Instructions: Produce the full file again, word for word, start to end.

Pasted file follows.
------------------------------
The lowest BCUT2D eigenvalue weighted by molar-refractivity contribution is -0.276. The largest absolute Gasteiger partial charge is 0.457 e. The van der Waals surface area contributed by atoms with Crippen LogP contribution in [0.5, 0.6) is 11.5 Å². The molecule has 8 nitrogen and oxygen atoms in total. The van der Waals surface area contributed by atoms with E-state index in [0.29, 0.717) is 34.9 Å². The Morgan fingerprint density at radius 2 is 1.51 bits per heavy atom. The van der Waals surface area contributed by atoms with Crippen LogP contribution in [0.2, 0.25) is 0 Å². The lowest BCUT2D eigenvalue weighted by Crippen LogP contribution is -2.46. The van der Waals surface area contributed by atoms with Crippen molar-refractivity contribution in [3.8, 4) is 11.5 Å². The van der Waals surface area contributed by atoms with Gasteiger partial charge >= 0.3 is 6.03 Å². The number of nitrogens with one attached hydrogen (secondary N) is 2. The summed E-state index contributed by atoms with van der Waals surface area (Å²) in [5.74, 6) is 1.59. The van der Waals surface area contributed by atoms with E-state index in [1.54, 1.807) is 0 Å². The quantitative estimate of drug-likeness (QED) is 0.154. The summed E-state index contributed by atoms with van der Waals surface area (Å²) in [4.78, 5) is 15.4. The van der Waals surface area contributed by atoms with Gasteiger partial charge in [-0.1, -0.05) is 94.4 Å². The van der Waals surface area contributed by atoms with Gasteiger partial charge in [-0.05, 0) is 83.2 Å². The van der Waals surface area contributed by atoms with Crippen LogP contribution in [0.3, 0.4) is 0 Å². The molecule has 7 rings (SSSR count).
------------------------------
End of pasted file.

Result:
The lowest BCUT2D eigenvalue weighted by molar-refractivity contribution is -0.276. The largest absolute Gasteiger partial charge is 0.457 e. The van der Waals surface area contributed by atoms with Crippen LogP contribution in [0.5, 0.6) is 11.5 Å². The molecule has 8 nitrogen and oxygen atoms in total. The van der Waals surface area contributed by atoms with E-state index in [0.29, 0.717) is 34.9 Å². The Morgan fingerprint density at radius 2 is 1.51 bits per heavy atom. The van der Waals surface area contributed by atoms with Crippen LogP contribution in [0.2, 0.25) is 0 Å². The lowest BCUT2D eigenvalue weighted by Crippen LogP contribution is -2.46. The van der Waals surface area contributed by atoms with Crippen molar-refractivity contribution in [3.8, 4) is 11.5 Å². The van der Waals surface area contributed by atoms with Gasteiger partial charge >= 0.3 is 6.03 Å². The number of nitrogens with one attached hydrogen (secondary N) is 2. The summed E-state index contributed by atoms with van der Waals surface area (Å²) in [5.74, 6) is 1.59. The van der Waals surface area contributed by atoms with E-state index in [1.54, 1.807) is 0 Å². The quantitative estimate of drug-likeness (QED) is 0.154. The summed E-state index contributed by atoms with van der Waals surface area (Å²) in [4.78, 5) is 15.4. The van der Waals surface area contributed by atoms with Gasteiger partial charge in [-0.1, -0.05) is 94.4 Å². The van der Waals surface area contributed by atoms with Gasteiger partial charge in [-0.05, 0) is 83.2 Å². The van der Waals surface area contributed by atoms with Crippen LogP contribution in [0.3, 0.4) is 0 Å². The molecule has 7 rings (SSSR count).